I started with a cube and one be one scaled the verts in x and z only to get the gradual slope than duplicated 3 others and rotated etc..

I'm going to go over your previous post to see if I can follow it...ill let you know how it goes.

THanks for helping.

synergy11
03-01-2007, 11:07 PM
A few more tough ones...

Go here and check out Rib Vault.
http://www.pitt.edu/~medart/menuglossary/INDEX.HTM
It 's very close to the groin vault

synergy11
03-02-2007, 12:38 AM
Hey ridix could you display or go into more detail about your method...i made the cuts but i don't see where you could get that shape.



Thanks

glib
03-02-2007, 12:46 AM
You talking to me, or to ridix?

That rib vault just screams extrude along curve to me. Shouldn't be too tough to do like that, as long as you take care about the number of segments you make, and you plan it a bit.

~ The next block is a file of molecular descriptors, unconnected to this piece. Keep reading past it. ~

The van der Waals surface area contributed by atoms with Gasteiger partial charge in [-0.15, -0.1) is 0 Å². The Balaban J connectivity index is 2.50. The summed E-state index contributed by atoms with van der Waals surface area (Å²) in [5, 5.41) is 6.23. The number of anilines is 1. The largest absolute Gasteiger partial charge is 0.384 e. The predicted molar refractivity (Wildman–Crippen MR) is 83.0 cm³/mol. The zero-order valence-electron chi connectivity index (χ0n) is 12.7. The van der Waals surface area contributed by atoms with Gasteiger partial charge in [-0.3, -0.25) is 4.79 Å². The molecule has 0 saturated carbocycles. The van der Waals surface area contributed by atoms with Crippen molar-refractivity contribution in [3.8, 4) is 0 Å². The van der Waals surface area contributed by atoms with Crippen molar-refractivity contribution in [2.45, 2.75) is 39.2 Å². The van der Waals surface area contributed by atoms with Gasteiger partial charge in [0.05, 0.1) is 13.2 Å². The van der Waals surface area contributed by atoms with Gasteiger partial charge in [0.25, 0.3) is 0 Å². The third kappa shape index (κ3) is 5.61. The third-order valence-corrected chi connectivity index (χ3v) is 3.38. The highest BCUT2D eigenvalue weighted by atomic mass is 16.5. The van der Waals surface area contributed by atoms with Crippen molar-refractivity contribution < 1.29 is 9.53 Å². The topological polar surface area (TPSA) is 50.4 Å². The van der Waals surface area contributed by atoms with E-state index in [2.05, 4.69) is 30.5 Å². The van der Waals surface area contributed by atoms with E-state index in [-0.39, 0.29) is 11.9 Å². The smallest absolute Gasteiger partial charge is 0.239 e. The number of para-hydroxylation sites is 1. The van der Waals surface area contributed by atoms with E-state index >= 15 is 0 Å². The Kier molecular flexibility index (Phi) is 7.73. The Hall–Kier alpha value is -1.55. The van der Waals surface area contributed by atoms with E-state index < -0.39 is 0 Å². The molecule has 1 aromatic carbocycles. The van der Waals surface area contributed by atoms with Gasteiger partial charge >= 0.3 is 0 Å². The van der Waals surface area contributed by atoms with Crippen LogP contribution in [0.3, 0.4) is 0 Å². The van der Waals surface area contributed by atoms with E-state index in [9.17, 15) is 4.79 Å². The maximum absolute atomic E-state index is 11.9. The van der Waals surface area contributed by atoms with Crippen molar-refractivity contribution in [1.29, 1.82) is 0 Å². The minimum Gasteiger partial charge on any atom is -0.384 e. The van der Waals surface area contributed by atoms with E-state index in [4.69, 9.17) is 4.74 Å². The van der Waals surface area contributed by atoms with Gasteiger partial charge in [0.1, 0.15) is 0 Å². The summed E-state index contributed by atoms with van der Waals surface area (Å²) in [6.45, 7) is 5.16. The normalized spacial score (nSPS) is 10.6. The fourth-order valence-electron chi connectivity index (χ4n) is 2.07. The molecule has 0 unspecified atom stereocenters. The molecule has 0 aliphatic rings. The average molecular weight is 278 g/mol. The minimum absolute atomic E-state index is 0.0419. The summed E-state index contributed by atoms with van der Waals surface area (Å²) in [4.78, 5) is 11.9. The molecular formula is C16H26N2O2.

[edit]Poly count on my arch is 248. I'll try to put some pictures to my words sometime in the next 24 hours.

synergy11
03-02-2007, 01:26 AM
Thanks that would be great!

kirigoi
03-02-2007, 02:16 PM
Hi Synergy, this is a neat little problem. I hope you don't mind if I give my spin on it, as there may be an easier way than how I think glib is doing it. I'd be interested to see a breakdown of your solution as well though glib. I've used Lightwave here rather than XSI, but I haven't used any exotic modelling tools, so I'm sure you'll have access to the same techniques.

Booleans aren't the way to go here, as you'd be intersecting two barrel sections, both of which come to a point in the same place (at the top of the arches). This is likely to cause serious problems and a lot of clean-up after the boolean operation is done. There is a much easier way however: